Challenges Faced by Women in Education

21-Mar-2022 18:24:42 | Women and Work Challenges Faced by Women in Education

As 70% of educators are female, we dive into the issues women in education face so we can do more to change the education environment and empower women.

Being an educator isn’t an easy job.

Along with long hours, heavy workloads, and both mental and physical struggles, they also have the responsibility of educating and shaping the next generation to continue evolving the world.

Sounds challenging? Add being a woman into the mix.

Don’t get us wrong — we believe that women can do anything they set their minds to and we want to empower them, however, it isn’t news that women face an alarming amount of prejudice in life.

Women make up 70 per cent of educators. Despite this, they still face discrimination. Be it in their work or personal life, there are stigmas and stereotypes placed on women in our society. We’re talking gender pay gaps, hiring bias, and differing expectations.

This article will delve into the biggest issues faced by educators, in hopes that more of us can work together to change the education environment and make it a more empowering space for women.

Challenges Faced by Women in Education

1. The pandemic has multiplied the workload for educators

While all of us had to adjust to the ‘new normal’ as we settled into living in a pandemic (now endemic), we were adapting to new processes put in place by the government, our companies, and places of leisure.

Educators, however, had to find and create new ways around teaching through screens. It was a new experience as everyone had to transition to home-based learning.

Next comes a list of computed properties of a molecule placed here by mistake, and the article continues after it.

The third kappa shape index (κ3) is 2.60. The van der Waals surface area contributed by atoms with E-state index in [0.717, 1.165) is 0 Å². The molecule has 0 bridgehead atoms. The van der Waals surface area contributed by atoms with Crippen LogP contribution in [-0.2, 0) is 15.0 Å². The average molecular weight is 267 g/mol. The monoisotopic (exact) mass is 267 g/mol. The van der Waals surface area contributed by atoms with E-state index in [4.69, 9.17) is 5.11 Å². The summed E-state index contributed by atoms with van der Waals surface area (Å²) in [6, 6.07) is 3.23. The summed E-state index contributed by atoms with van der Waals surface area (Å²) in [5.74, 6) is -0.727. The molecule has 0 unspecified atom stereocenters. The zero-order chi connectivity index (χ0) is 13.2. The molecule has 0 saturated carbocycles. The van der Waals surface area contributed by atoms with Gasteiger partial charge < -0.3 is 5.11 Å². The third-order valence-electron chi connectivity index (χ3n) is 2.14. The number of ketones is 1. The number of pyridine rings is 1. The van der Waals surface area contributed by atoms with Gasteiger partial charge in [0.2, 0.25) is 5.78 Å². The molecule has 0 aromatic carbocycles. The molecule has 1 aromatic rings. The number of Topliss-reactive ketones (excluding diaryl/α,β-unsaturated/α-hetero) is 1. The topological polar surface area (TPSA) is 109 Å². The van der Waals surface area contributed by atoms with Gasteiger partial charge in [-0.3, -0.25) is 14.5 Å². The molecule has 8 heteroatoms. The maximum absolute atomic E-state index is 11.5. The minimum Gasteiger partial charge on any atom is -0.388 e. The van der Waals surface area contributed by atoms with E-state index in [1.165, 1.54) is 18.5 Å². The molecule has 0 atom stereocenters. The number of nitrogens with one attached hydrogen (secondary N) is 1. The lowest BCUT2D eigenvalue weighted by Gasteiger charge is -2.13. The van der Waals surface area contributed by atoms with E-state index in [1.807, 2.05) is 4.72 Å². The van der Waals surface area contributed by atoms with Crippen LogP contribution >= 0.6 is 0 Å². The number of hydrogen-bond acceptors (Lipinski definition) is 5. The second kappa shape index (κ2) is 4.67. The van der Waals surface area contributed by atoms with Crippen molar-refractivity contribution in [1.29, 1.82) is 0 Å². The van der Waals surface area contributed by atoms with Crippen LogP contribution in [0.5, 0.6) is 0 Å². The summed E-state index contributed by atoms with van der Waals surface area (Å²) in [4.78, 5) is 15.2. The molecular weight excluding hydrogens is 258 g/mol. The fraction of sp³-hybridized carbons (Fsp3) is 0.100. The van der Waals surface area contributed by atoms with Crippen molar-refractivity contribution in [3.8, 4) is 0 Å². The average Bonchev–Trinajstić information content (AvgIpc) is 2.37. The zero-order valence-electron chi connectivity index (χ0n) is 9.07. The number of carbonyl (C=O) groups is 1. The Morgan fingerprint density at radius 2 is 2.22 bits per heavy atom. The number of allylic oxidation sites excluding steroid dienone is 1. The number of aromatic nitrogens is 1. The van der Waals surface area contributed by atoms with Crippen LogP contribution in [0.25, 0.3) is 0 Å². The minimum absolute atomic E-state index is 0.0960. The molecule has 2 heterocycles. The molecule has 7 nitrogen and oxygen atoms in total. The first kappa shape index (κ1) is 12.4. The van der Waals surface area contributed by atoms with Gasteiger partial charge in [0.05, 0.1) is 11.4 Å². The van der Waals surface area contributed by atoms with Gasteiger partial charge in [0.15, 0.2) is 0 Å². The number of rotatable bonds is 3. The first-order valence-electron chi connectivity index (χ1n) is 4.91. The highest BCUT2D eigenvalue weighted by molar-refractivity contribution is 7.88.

For female educators who do not live alone, this proved to be challenging as they had to juggle the increased workload, responsibilities, and stress on top of their activities at home.

2. Educators work longer hours during the pandemic

That brings us to the next point, which is the fact that female educators are switched on 24/7 when they work from home.

It’s difficult not to be, when they had to blindly find their way around making classes fully online, making online classes interactive and engaging, helping students to adapt to online learning, and trouble-shooting throughout the day when they or their students face any problems.

This caused some female educators to take time away from the education industry because it was extremely challenging to cope with the non-stop activity and their family obligations at home.

3. There is insufficient tech and automation in the education industry

We’ve discovered the necessary tools that educators and the education industry need. With digital advancements and tools that can revolutionise work processes, you’d think that educators would have it easier by now.

Unfortunately, not all educational bodies have been able to incorporate them because while this isn’t always the case, some implementations can be a confusing or long process.

There has been a rise in technology implementation to help educators, but it is still lacking. Educational bodies need to set aside time to focus on this to best help their educators.

The bottom line

It’s 2022, and although women are now able to study and work, there’s still a long list of changes that need to be made.

Systemic and systematic may not be easy to change, but together, we can make a difference.

Continue supporting and uplifting the women around you, especially if they are in the education industry.

Carissa Wong

Written By: Carissa Wong

Meet Carissa. She regularly writes for Noodle Factory, covering a breadth of EdTech, AI and technology topics. You'll often find her underwater, on a yoga mat, or in a new restaurant. Contact her at carissawyh99@yahoo.com.